In the 4th part of our series of posts on sustainability, we discuss how formal certification programs are not always necessary, and that sustainability initiatives can have an impact larger than just operating costs.
Part 2, LEED Certification
LATER THIS WEEK:
Part 5 (Friday) – Sustainability ROI and Leases
But that doesn’t mean that pursuing some of the strategies and goals which make up these programs may not make sense – both from an employee/tenant engagement strategy and from a bottom-line perspective.
As an initial step, organizations should look at their real estate and identify the basic opportunities which will make the biggest financial impacts in terms of cost savings, implement the solutions, and track all the documentation which would be needed for a formal certification.
Some of the most common “low-hanging fruit,” according to Alex Spilger, a Senior Vice President of Sustainability Services at Cushman & Wakefield, include maximizing water-efficient fixtures at no extra cost, developing wellness policies, and providing access to height-adjustable desks.
Other healthy building features are also expected to scale in use during the next few years, such as air quality measures and biophilic designs – where natural elements are incorporated into the space.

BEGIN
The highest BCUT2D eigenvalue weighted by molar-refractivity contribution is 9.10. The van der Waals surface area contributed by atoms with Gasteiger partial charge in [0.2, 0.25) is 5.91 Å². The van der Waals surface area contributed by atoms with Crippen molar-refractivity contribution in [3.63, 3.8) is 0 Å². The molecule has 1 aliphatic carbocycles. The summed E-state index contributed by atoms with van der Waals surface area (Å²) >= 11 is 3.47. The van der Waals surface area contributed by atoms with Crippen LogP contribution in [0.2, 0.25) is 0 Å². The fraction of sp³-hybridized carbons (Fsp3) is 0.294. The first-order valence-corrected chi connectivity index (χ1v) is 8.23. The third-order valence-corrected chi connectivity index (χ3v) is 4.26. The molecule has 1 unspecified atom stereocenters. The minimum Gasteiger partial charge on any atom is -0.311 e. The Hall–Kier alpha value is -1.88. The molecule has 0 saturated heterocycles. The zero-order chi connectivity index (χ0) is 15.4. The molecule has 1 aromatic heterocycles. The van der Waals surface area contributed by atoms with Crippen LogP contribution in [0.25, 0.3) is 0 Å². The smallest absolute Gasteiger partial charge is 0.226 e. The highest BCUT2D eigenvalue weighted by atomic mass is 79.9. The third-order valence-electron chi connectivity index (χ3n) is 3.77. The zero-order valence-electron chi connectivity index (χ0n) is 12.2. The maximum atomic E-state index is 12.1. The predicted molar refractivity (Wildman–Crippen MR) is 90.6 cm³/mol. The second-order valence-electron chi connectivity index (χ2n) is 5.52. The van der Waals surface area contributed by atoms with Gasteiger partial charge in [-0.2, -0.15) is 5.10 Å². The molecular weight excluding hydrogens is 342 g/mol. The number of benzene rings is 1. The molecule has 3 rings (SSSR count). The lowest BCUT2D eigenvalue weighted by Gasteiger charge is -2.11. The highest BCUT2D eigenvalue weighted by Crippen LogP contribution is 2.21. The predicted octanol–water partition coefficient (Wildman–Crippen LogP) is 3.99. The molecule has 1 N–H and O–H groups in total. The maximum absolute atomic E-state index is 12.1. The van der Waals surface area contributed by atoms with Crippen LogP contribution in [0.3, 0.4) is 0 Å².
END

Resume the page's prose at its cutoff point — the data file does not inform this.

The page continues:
Once those initial steps are done, organizations can evaluate what steps they would still need to take to cross the certification finish line.
Even if companies don’t achieve LEED and the marketing advantages that come with getting the “plaque on the wall,” implementing sustainable programs can still make a positive impact – both in terms of employee engagement and an organization’s bottom line.
Studies have found that the vast majority of consumers choose products they feel are made “responsibly”, and many employees hold similar values when looking at companies they work for. That trends hold even truer for younger employees, studies finding those generations feel the importance companies place on strong corporate social responsibility and environmental values has a strong impact on long-term success. That makes environmentally responsible firms more attractive to work for.
That trend is also being noticed at the ownership level to a very wide degree, as a survey of owners by Dodge Data & Analytics found that 75 percent felt that improved tenant/employee satisfaction, along with healthier and happier occupants, were goals in terms of healthier buildings.
Even if a property doesn’t have an official certification, owners and property managers can still keep promote the issue to tenants through internal newsletters, sustainability-focused activities or groups, and signage or flyers explaining sustainable behaviors and building features. By showcasing the green features a property does have, owners can still make an impact on occupant health and overall satisfaction, generating positive financial returns for both parties in the long run.